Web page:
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around yesterday for I don’t know 20 minutes 30 minutes talking about exactly that point that you just raised in your elevator well I came into our office building today and guess what Seabees already taking care of it for me when the owners of this building you’ve taken care of it you got a line that you get into you’ve only got four people who get into a car you got tape on the floor or where you’re supposed to stand and everyone’s gotta wear a face mask and that’s the rules and regulations of this building and so we were sitting there saying we need to set a walker and Dunlop code on a nation national basis the building management has taken care of that for us if you will that’s the million solutions for a million situations as opposed to a government saying here’s what it’s going to be and by the way my guess is they’re going to start with four core elevator and then they’re going to find out that that’s perfectly healthy and they’re gonna do the six great as long as everybody has a certain quality mask right and then they’re gonna do nine and as long as they have a certain quality mask and maybe you’re checking their temperature in the law I don’t know right that’s the million solutions I’m talking about big time so we have limited time and I want to get your thoughts on a couple quick things the first is there are you may not find a lot of opportunity in multifamily in industrial and in office because those three asset classes probably will hold up quite well and there is bound to be opportunity in retail and hospitality and so I have a question not so much on how bad it gets but when should people think about jumping in-you you know you did the work work out of Rockefeller Center back in the early 1990s you watch the GFC where we watch Bear Stearns fail a lot of people thought that the economy was act okay in the summer of 2008 only to watch Lehman Brothers fail and the economy fall off a cliff and I think I’ve heard you say before you know wait till the blood starts to dry a little bit when’s the when should people start looking for opportunities unless you’re playing with bad money that is I can invest it if I lose it that’s fine so I’m not I’m not talking to that and by the way we know people like that right that they’re going to take a certain amount of their money and it’s man money and not their nothing wrong with that so I’m talking about not bad money I was reminded I don’t know if you know who was don’t ask why I was watching the Hall of Facebook all of Fame induction video on YouTube a Bob Uecker Bob Uecker was a terrible he was a major leaguer but a terrible player is a catcher and but he was a fabulous announcer for like 44 years still alive and a very funny man and I encourage you if you’re a baseball fan to go to youtube and watch his Hall of Fame induction see anyway it’s appropriate to what you’re asking he says you know I caught Phil Niekro probably the greatest knuckleballer in the world and I heard all these catchers say how difficult it was to catch a knuckleball and I didn’t find it hard at all I just waited till it stopped rolling and it was no problem at all to pick that pick it up from there right that’s kind of for most of us catching a knuckleball is too hard right just too hard for most of us unless you want to try to do it for fun you want to see could I do it the pros can’t do it I mean most people and most people I know are looking and looking and looking but they’re kind of waiting for the ball to stop rolling and and by the way if they missed the greatest opportunity of all time that’s fine so what yeah so what so and if I got it when it’s twenty-five thirty-five percent back that’s all right you know that’s okay so I think most people are going to pause retail is going to be particularly hard because it’s a hard sector it’s a real operating sector hotel the same way it’s a real operating asset and so those are going to take not just buying the asset but the operational I learned real estate from many people but out loud than most of all and I remember in 1990 I was young and al said to me I asked him about apartments being bought cheaply and you could lower the rent may cleanse it and now I’m pointed out if the problem with retail is even if you buy it for essentially nothing it might not be cheap enough because you cannot lower your rent enough to change the price of Cheerios that was literally as common and if you can’t change the price of Cheerios you cannot affect consumer patterns whereas if I buy an apartment building cheaply enough I can lower rents enough to attract customers right and that’s what makes retail harder and I think hotel the same way I could have the best corner and the best physical design but if it’s badly operated people aren’t going to come so those two sectors are always difficult and given this situation they’re really for the pros I you know there’ll be some money flowing to it trying to side with the pros but and I’ll give you one other back to multifamily I do think there’ll be opportunities not just in multifamily if I said what is the big opportunity going forward the next couple of years it’s really low interest rates have made prepayment penalties on you just can’t do it you can’t sell your building yeah you could take the penalty of a lower interest rate but the way the penalty is calculated usually by discounting at Treasury and so forth the penalty part that the true penalty you can’t do .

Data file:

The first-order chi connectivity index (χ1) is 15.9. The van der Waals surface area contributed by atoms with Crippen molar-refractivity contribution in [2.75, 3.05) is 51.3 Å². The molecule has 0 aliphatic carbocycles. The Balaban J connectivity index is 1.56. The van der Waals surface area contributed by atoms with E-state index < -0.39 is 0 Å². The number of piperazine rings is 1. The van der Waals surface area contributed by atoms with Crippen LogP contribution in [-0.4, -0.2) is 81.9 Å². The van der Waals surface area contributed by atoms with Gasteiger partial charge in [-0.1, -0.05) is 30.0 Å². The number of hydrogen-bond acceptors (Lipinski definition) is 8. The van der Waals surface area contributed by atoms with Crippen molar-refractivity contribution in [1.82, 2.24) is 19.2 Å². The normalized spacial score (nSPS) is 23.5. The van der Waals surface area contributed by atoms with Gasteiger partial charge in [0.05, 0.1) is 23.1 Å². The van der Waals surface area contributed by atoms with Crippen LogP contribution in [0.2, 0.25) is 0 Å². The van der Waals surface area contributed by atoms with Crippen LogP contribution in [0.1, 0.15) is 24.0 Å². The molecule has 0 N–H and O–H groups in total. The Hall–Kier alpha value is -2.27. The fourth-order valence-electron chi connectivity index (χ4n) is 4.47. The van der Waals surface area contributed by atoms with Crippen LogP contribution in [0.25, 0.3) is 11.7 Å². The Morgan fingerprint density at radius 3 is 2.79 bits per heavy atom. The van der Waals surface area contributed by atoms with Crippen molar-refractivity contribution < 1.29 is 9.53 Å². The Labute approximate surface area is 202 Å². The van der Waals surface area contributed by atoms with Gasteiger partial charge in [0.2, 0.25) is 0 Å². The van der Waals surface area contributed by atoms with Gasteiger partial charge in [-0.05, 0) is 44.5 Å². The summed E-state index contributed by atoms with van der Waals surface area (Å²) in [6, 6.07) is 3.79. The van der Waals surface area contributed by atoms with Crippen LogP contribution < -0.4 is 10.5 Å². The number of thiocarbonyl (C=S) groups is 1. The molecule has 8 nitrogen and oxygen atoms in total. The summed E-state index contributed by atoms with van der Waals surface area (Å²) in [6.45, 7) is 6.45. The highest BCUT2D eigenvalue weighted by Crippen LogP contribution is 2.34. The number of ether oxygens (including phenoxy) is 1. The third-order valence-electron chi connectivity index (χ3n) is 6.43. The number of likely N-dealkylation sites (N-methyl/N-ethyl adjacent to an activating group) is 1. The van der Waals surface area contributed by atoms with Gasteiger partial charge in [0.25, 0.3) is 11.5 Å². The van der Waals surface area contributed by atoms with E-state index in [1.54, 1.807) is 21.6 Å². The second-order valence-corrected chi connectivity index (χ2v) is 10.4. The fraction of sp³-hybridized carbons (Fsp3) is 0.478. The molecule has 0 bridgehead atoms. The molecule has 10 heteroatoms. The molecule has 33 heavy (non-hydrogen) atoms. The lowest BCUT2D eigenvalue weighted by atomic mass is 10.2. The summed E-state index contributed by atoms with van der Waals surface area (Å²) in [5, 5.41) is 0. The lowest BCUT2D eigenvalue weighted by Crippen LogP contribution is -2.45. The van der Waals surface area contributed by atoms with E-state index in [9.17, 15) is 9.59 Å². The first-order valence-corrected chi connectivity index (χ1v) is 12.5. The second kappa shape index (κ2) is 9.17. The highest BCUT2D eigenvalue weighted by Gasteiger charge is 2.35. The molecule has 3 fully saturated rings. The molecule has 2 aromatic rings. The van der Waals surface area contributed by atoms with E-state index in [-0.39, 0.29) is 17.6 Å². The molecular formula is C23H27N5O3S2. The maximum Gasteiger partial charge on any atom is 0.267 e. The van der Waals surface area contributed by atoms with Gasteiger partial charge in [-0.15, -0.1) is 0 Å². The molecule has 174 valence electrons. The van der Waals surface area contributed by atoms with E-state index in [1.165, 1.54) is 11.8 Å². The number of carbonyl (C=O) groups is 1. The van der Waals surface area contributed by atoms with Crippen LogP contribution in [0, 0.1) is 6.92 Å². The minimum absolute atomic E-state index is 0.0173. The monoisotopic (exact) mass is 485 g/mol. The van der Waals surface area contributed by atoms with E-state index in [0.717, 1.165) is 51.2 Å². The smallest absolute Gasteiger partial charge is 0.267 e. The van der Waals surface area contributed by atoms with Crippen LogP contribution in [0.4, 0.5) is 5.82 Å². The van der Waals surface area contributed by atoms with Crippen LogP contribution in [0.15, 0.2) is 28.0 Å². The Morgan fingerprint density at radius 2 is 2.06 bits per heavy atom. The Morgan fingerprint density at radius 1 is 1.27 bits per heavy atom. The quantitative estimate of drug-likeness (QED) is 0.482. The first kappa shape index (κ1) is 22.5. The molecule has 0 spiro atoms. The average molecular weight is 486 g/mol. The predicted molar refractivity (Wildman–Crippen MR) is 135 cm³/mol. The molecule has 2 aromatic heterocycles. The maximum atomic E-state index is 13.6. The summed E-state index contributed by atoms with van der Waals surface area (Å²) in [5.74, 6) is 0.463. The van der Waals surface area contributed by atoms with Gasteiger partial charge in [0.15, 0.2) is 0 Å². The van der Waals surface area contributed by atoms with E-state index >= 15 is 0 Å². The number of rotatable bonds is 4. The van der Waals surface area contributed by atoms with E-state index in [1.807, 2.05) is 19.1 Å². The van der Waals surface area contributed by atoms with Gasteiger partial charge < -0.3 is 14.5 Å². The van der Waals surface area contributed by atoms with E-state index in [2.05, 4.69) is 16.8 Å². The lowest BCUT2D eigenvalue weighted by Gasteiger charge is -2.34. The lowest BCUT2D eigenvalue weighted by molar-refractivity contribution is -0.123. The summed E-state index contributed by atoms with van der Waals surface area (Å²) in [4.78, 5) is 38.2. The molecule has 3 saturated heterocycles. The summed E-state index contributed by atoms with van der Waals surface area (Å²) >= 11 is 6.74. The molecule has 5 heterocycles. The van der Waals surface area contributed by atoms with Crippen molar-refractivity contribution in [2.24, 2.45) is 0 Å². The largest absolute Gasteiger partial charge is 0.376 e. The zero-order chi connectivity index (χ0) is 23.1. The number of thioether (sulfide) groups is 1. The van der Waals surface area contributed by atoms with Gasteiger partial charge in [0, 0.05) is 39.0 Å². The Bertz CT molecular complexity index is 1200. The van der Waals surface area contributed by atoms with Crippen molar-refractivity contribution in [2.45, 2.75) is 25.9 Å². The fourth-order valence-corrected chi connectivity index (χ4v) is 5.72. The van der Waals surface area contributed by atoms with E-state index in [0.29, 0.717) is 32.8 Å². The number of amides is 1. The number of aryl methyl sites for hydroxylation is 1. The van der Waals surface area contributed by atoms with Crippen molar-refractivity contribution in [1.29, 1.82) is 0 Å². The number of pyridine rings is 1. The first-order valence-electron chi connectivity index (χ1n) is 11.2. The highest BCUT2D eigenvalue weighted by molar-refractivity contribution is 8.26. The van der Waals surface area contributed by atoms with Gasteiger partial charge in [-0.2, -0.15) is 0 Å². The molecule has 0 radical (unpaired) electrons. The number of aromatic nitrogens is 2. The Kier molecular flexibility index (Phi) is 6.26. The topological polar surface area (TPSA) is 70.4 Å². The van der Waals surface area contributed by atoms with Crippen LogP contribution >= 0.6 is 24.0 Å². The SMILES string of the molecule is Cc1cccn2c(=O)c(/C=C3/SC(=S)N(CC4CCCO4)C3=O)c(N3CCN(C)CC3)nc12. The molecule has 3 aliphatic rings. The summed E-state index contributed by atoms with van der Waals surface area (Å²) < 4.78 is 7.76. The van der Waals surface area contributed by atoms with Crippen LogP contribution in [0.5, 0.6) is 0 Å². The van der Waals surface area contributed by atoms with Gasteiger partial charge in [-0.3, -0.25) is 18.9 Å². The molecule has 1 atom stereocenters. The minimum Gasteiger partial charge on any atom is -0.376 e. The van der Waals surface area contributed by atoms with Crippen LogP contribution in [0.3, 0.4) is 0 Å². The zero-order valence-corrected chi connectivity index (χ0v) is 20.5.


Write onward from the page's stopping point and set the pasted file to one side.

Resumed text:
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it and I think where the opportunity is going to be is I’ll assume your debt so I’ll discount you to the extent the interest rates too high but not for the penalty part right and if you’re open to that and you can figure out that math and you can work that margin effectively I think there’s opportunity not just in multi but certainly in multi and others because as you know what when I probably the typical buyer you deal with for the last what 10 years once it free and clear right free and clear there isn’t going to be much because all they have to do is say even if you pay me a great price at that free payment penalty I mean it will hold it right and so I think that creativity comes back if you will and it becomes essential and that means GED you put a add-on piece or you know all that kind of stuff for opportunity so final thing because we’ve run out of time and I could keep going with this for much much longer but we are faced with these government stimulus packages and and bailouts and we’ve done you know two trillion in the last one and then they added on to that they’ve done the PPP these numbers keep adding up and adding up and you hear a lot of members of Congress say you know we’re putting on too much debt and we can’t afford it and we’ve got to be thinking about the future of the United States talk for a moment about just the cost of this or the relatively small cost as it relates to flooding the system with not only aid right now to get through this but relative to the four trillion dollar budget that we have what issuing six trillion dollars of debt will actually cost us okay so I have to give you my own bias so people can discount appropriate it’s like when I say I usually think the Democrats and Republicans are both generally wrong right my bias is it’s never been about a deficit or a surplus its are we getting our money’s worth and if we’re getting our money’s worth for what the government is doing then we should do it right and if we aren’t getting our money we shouldn’t be doing it whether we have a surplus or a deficit now with that said I’d say Willie you’re you’re kind of a half a generation younger than me a generation younger than me if you could have reached back in tongue and ameliorated the suffering of your great grandparents and grandparents during the Depression would you love to have given them some money yeah the answer is of course all of us would have it you read about during the Great Depression how awful it was and you say we we happily given them money backwards in time if we could two of ameliorated that paint we can today our grandchildren our children and grandchildren and great-grandchildren can do that today by allowing us the float debt that allows that is paid by future generation who’s going to inherit money from us by the way to partly pay it to ameliorate the pain today and to me that’s we’re getting our money’s worth we’re not gonna get every penny worse someone’s going to be wasted some is going to be defrauded by the mob you know but by and large to ameliorate the pain and suffering of a generation 25 to 30 percent unemployment to ameliorate that I believe my grandchildren who aren’t yet born would be willing to take on some burden when you say what’s the burden look like we started this with about 17 trillion in government federal government death on a twenty one trillion dollar economy roughly I’m just doing round even if we add eight trillion to ameliorate the pain and suffering by the way not eight trillion to build a bridge from nowhere to nowhere to alleviate the pain and suffering right if we do a trillion the thirty-year government bond is below one-and-a-half percent we can carry 8 trillion additional debt for less than a hundred and twenty billion a year on a twenty one trillion dollar economy that thirty years from now will be a thirty two trillion dollar economy and by the way on a government budget that’s four trillion a hundred and sixty billion on a four trillion dollar budget is rounding error absolute round in air so we’re in a moment in history where we can do this by the way so Bob we can’t do that Kenya can’t do that it is the reward for our historic virtue if you will and we should use that we shouldn’t use it for any government spending we should use it for government spending that maintains social order right that maintains a standard of dignity and a standard of living and that helps eliminate this threat of death and it’s easily covered you don’t even have to do taxes to speak of to do it you know if all we needed was a hundred and sixty billion more in taxes that’s trivial when the time comes that’s nothing or of all you have to do is cut a hundred and sixty billion out of the otherwise budget that’s trivial to do so I’m generally opposed to deficits because I don’t think we get our money’s worth this is a generational moment where we do and I think of our unborn grandchildren could vote about it they’d say sure so on that and thinking about unborn grandkids and thinking about bright days ahead for all of us I will thank Peter for joining me today I hope everybody on the line found this discussion between two of us to be hopefully insightful and give you some thoughts as it relates to the world we’re living today Peter thank you again and everybody on the line have a great day we’ll see you again next week thanks thanks Peter thank you yeah .